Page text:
Why Taking a Semester Off Is Actually Terrifying

Why Taking a Semester Off Is Actually Terrifying

I hope I made the right decision.

In every person's college career, a question they ask themselves is, “Should I take a semester off?” We get burnt out after a while in between the studying, and lectures that we kind of ask ourselves why are we pursuing this degree in the first place? We lose sight of why we’re even here spending the money to get our degree and things get a little claustrophobic.

A lot of people take time off between high school and college to get a better sense of what they want to do in college and why. Sometimes people take their break in the middle of their college career because they need to breathe a little. Whenever you decide to take your time off is up to you. I personally decided to do it on my senior year when I only had eight more credits left. But I never do things the right way anyway.

I’ve never considered taking a semester off because I always felt that it’s better to just get it done and over with. I didn’t really consider whether or not completing three straight years of college had really burnt me out from my degree until my final year when I asked myself, “What the heck am I even doing here anyway.” I also didn’t plan to take a semester off until it just happened. I had thought about it for a while and considered whether or not it would be the best thing for me, but I hadn’t made an official decision until the day I dropped all of my classes.

I have a million other reasons why I decided now of all times to take a semester off, but I won’t get into those. Instead, I’ll cover the feelings I have right now about taking a semester off. I’m mostly writing this article for people who are considering whether or not taking a semester off is right for them.

I’ve had people who graduated describe the sensation of not going to school again in the fall to feel like a really long summer vacation that just got cold. I’ve also had people mention that it took them a bit to form a structure after they graduated. They had a plan pre-graduation and didn’t follow through. I make the comparison to graduation because it feels like taking a semester off is like a mini-graduation.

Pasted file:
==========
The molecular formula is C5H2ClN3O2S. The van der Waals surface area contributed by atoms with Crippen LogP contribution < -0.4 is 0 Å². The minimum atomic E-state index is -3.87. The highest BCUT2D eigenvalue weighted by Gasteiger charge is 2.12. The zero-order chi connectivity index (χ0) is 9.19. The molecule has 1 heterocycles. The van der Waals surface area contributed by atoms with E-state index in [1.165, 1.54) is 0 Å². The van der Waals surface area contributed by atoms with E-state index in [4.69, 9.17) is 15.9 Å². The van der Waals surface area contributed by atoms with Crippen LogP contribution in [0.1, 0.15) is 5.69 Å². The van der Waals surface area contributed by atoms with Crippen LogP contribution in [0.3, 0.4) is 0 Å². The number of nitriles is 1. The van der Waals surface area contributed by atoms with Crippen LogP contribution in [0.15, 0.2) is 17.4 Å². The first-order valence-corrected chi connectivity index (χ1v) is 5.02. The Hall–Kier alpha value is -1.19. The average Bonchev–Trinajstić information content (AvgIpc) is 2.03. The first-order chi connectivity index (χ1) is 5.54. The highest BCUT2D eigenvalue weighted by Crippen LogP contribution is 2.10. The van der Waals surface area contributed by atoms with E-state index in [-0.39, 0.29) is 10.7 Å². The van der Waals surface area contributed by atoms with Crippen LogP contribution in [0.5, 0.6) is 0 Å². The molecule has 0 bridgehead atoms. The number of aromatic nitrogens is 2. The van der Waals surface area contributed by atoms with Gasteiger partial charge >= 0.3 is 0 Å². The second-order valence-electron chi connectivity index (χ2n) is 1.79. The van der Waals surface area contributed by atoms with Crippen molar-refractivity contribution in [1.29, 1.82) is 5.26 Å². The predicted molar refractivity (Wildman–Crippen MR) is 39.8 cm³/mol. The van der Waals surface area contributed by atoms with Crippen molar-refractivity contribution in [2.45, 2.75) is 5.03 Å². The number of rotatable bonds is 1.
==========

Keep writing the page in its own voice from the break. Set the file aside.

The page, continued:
I’m taking a long break. I’m using the time off to focus on things I wouldn’t have been able to focus on, like larger projects not related to school, or perhaps just writing in general and how I really feel about it after a few years in school. I think the great thing about taking a semester off is the freedom to really think about what you’ve done so far instead of waiting after graduation to clear your head all at once.

I think the scariest thing about taking a semester off is the fear that I won’t ever go back. I hear about the horror stories of people taking a semester or a year off and not returning to school five or ten or twenty years after the fact. I’m sure that I’ll come back when I need to but I recognize that life sometimes gets in the way.

Do I recommend taking a semester off? For now, I say yes because a lot of good can come out of it. You have time to decompress and focus on your goals in whatever degree you have. If you need to figure out financial stuff, it’s also smart to take the time off that you need to organize that. I might change my opinion on that as this pans out. I guess I’m most excited about achieving goals and completing creative projects I otherwise didn’t have the time or energy to tackle.

Cover Image Credit: Pexels

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​An Open Letter To The People Who Don’t Tip Their Servers

This one's for you.

Dear Person Who Has No Idea How Much The 0 In The “Tip:" Line Matters,

I want to by asking you a simple question: Why?

Is it because you can't afford it? Is it because you are blind to the fact that the tip you leave is how the waiter/waitress serving you is making their living? Is it because you're just lazy and you “don't feel like it"?

Is it because you think that, while taking care of not only your table but at least three to five others, they took too long bringing you that side of ranch dressing? Or is it just because you're unaware that as a server these people make $2.85 an hour plus TIPS?

The average waiter/waitress is only supposed to be paid $2.13 an hour plus tips according to the U.S. Department of Labor.

That then leaves the waiter/waitress with a paycheck with the numbers **$0.00** and the words “Not a real paycheck." stamped on it. Therefore these men and women completely rely on the tips they make during the week to pay their bills.

So, with that being said, I have a few words for those of you who are ignorant enough to leave without leaving a few dollars in the “tip:" line.